Monday, May 01, 2006

Review: Neil Young, Prairie Wind

Neil Young
Ok, it took an extra 7 or 8 months, but I finally got around to picking up Neil Young's 2005 release Prairie Wind. Frankly, I get a little wary whenever they start talking about Neil's latest return to his folk/country roots, which they've been doing every few years since 1972's Harvest -- see, e.g., Comes A Time (1978), Hawks & Doves (1980), Old Ways (1985), Harvest Moon (1992), Silver & Gold (2000). Nothing wrong with (most of) these, mind you, and I like acoustic Neil every bit as much as electric Neil, but there can be a sameness to some of these more rustic outings.

Fortunately, Prairie Wind turns out to be a nice surprise. I actually like it quite a bit, and it's probably the most consistently enjoyable Young album since... well, shit, can't remember the last one. Certainly more than a decade ago. Sure, I liked 2003's Greendale quite a bit -- though it was ultimately a failure as a concept album, it was much more riveting and risk-taking than much of his 90s output, and certainly a strong comeback after the abysmal Are You Passionate -- but even fans of Greendale have to admit that, unless you're in the mood to listen to the whole damned story about Grandpa yet again, it's not the first (or even 10th) Neil album you're gonna pull off the shelf (with the exception of the stellar "Bandit"). In contrast, much of Prairie Wind is classic Neil. No, nothing here is nearly as memorable as anything from his 70s heyday, and I can't say I can hum any of the tunes or quote any of the lyrics sitting here today, but the songs are pretty good. And, unlike a lot of his recent output, the songs hold up on their own, stripped away from the context of the album itself.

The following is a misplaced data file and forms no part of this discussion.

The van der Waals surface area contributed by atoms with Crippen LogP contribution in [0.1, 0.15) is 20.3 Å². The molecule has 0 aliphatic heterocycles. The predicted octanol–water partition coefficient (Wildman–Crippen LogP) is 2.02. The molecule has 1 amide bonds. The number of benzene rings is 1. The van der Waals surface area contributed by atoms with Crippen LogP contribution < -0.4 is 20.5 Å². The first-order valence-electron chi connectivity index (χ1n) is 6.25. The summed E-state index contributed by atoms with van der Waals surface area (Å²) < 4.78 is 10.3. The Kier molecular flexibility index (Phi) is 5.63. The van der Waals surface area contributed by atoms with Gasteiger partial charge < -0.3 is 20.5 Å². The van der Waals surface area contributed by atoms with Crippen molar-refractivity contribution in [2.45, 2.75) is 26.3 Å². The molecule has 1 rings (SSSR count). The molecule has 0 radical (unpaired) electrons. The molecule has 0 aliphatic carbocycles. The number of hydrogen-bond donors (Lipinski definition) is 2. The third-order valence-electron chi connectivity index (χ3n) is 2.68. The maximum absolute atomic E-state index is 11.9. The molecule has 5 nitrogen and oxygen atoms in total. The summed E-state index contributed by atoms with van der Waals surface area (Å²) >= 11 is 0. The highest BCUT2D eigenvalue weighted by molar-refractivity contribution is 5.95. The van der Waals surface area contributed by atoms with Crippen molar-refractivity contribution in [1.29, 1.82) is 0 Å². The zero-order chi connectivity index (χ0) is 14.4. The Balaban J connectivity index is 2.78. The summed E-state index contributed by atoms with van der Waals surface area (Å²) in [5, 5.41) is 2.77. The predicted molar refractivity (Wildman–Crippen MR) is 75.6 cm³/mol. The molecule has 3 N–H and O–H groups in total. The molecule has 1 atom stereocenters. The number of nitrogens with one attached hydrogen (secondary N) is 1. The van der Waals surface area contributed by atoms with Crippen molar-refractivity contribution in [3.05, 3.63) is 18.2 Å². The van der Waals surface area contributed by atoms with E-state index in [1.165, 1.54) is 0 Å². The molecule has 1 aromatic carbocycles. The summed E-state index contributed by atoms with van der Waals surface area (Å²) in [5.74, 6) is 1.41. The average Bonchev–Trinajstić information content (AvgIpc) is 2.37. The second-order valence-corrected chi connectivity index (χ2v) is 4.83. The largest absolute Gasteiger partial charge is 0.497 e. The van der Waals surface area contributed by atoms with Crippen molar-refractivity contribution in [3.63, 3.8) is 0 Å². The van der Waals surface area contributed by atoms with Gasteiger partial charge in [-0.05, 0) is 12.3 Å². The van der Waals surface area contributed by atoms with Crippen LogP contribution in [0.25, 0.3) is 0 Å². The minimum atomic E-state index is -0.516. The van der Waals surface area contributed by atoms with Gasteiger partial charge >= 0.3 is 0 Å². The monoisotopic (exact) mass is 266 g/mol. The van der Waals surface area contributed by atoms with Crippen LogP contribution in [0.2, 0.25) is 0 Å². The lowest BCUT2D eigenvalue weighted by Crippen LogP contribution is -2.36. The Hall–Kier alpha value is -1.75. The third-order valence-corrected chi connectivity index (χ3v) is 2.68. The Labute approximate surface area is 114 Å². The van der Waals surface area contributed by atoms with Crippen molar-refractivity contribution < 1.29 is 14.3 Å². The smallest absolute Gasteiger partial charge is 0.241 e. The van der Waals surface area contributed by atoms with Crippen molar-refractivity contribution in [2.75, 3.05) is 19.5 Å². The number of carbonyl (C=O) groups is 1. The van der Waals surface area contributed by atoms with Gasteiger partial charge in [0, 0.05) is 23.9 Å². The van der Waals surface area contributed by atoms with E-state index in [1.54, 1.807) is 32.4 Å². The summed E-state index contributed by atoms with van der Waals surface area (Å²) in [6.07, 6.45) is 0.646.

Sure, one can criticize the album's faults. It's a bit on the overproduced side; I can see liking many of these songs better at a live solo acoustic show than with the full complement of strings that you find on the album. And, as is often the case with Neil, some of the songs are overly familiar (a couple of 'em seem to crib melodies straight off of Greendale). But, then again, it's hard to demand otherwise from a guy who has been recording new music for 40 years, and doing it well (and, for that matter, he's repeated ideas often in the past -- just compare "Journey Through The Past" with "After the Goldrush"). On the whole, it's a strong piece of work, and an album that, unlike a lot of his output since the '70's, I can see listening through from start to finish again and keeping in regular rotation among the Neil catalog.

Now, where are the damn Archives?


At 2:08 PM, Blogger quadb said...

Yah, I finally picked this one up myself after not really buying anything by him in a while. I reviewed it on my blog also and I really like it. And the "Heart of Gold" DVD is awesome as well.


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